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RE: Bar Placement in Slab with Laser Screed

[Subject Prev][Subject Next][Thread Prev][Thread Next] The bars were continuous. The bars bend enough to not reflect in the adjacent plastic concrete if they are #4's or #3's. I would not want to try it with a #5. They used full 20' bars, and the chairs placed the steel in the middle of the slab.

I rely on Kalman's expertise when it comes to SOG. That company will probably place 100,000 square feet of SOG this morning alone. They guarantee the final product. So they have a strong interest in getting it right the first time. And SOG's are all they do.

Regards,
Harold Sprague




From: "Rich Lewis" <sea(--nospam--at)lewisengineering.com>
Reply-To: <seaint(--nospam--at)seaint.org>
To: <seaint(--nospam--at)seaint.org>
Subject: RE: Bar Placement in Slab with Laser Screed
Date: Fri, 1 Apr 2005 09:31:48 -0600

Harold,

Thanks for the response.

Can I ask you to elaborate on this a bit?  When they lift the first 10 feet
up, is it tied at all to the second 10 feet?  This was the problem in my
situation.  The machine sat on the second 10 feet wide strip so when it
dragged the concrete towards the machine it covered bars that were pushed
down from the wheels or the outriggers. Where are the bar splices typically located? Can they use a full 20 feet bar length perpendicular to the strip,
or do you have to use 10 feet long bars in that direction?

Thanks.


Rich Lewis
Lewis Engineering



-----Original Message-----
From: Harold Sprague [mailto:spraguehope(--nospam--at)hotmail.com]
Sent: Thursday, March 31, 2005 2:10 PM
To: seaint(--nospam--at)seaint.org
Subject: RE: Bar Placement in Slab with Laser Screed

Kalman Flooring is one of the best I have ever watched.

They put all of the rebar on grade and drive the laser screed on top of the
rebar mat as required to get position. They place in 100 ft x 10 ft strips
with the screed  The place the rebar on chairs in just the outer 10' strip.

They then place the concrete and laser screed the concrete.  After they
reach the end of the 100' x 10' strip, they set the rebar in the next 10'
strip and place the concrete and laser screed in that next 10' strip.  They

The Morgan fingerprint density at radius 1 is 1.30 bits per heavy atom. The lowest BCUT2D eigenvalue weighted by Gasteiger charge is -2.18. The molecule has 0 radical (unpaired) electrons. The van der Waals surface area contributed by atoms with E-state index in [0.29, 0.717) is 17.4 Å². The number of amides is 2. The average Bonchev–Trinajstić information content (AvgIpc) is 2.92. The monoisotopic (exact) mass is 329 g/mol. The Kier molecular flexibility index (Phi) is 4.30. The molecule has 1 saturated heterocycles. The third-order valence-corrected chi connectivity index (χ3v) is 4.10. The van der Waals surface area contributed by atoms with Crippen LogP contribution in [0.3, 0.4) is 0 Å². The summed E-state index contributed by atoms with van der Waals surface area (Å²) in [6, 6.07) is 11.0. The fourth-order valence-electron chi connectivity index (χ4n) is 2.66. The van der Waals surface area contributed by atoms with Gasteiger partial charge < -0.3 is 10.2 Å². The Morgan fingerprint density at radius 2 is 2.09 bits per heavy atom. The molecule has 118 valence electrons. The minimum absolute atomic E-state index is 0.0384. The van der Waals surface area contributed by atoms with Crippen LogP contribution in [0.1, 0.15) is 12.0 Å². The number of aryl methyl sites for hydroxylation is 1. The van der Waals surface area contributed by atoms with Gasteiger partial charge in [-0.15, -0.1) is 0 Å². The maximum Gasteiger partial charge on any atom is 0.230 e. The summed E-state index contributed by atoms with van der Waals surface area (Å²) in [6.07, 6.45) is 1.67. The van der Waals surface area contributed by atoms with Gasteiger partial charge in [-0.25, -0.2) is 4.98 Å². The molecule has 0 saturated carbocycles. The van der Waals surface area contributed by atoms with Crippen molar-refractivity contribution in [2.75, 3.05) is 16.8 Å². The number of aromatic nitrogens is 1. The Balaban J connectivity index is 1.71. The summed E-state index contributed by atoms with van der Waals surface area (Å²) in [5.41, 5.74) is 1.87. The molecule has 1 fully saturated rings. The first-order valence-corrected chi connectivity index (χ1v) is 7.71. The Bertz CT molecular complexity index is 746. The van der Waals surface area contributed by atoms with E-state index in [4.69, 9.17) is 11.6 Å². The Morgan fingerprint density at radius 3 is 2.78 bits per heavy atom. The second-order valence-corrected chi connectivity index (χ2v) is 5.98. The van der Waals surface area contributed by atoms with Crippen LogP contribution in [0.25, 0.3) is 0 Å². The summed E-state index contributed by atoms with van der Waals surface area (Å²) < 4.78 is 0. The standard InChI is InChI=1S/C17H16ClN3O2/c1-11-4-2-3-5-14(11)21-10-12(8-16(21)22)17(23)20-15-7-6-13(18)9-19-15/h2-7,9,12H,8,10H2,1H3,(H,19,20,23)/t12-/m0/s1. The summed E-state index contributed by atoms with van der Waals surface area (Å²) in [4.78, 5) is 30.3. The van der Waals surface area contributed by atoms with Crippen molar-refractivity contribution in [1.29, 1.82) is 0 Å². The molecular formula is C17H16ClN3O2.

will place all of a 100' x 100' area in 10' strips. The 100' x 100' area is

the boundary where they put expansion joints.

They can place a lot of concrete in a hurry with the only lumps in the slab
being attributed to slow inspectors.

Regards,
Harold Sprague




>From: "Rich Lewis" <sea(--nospam--at)lewisengineering.com>
>Reply-To: <seaint(--nospam--at)seaint.org>
>To: <seaint(--nospam--at)seaint.org>
>Subject: Bar Placement in Slab with Laser Screed
>Date: Thu, 31 Mar 2005 09:56:23 -0600
>
>I was watching the tail end of the pour of a slab on ground this morning
>and
>was discouraged with the placement of steel.  What was supposed to be top
>bars in the slab for shrinkage control ended up as middle or bottom bars.
>The bars were up on chairs, but the placement method pushed them down.
>
>
>
>The slab was screeded with a laser screed.  It's called a 240 screed
>because
>it is 12 ft. wide and has a 20 ft. reach, making 240 sf per pass.  The
>screed pulls the concrete towards itself. The tires on the screed push the >rebar and any chairs down into the ground. So when the concrete is pulled
>up to the screed it is holding down the rebar.  Now when they move the
>screed they attempt to pull the bars up, but in a 6-8" thick slab you can't
>pull bars up from the bottom to the top.  It is impossible.
>
>
>
>Isn't there some method to use the laser screed and still get top bars? I
>asked the operator and he said this is how it is done all the time.  I'm
>wondering why hasn't this been perfected yet?  If it was truly critical
>that
>I get top bars for a strength reason there is no way I could count on it.
>
>
>
>Has anybody developed a placement specification and method to cover this
>situation?
>
>
>
>Rich Lewis
>
>Lewis Engineering
>
>
>
>
>

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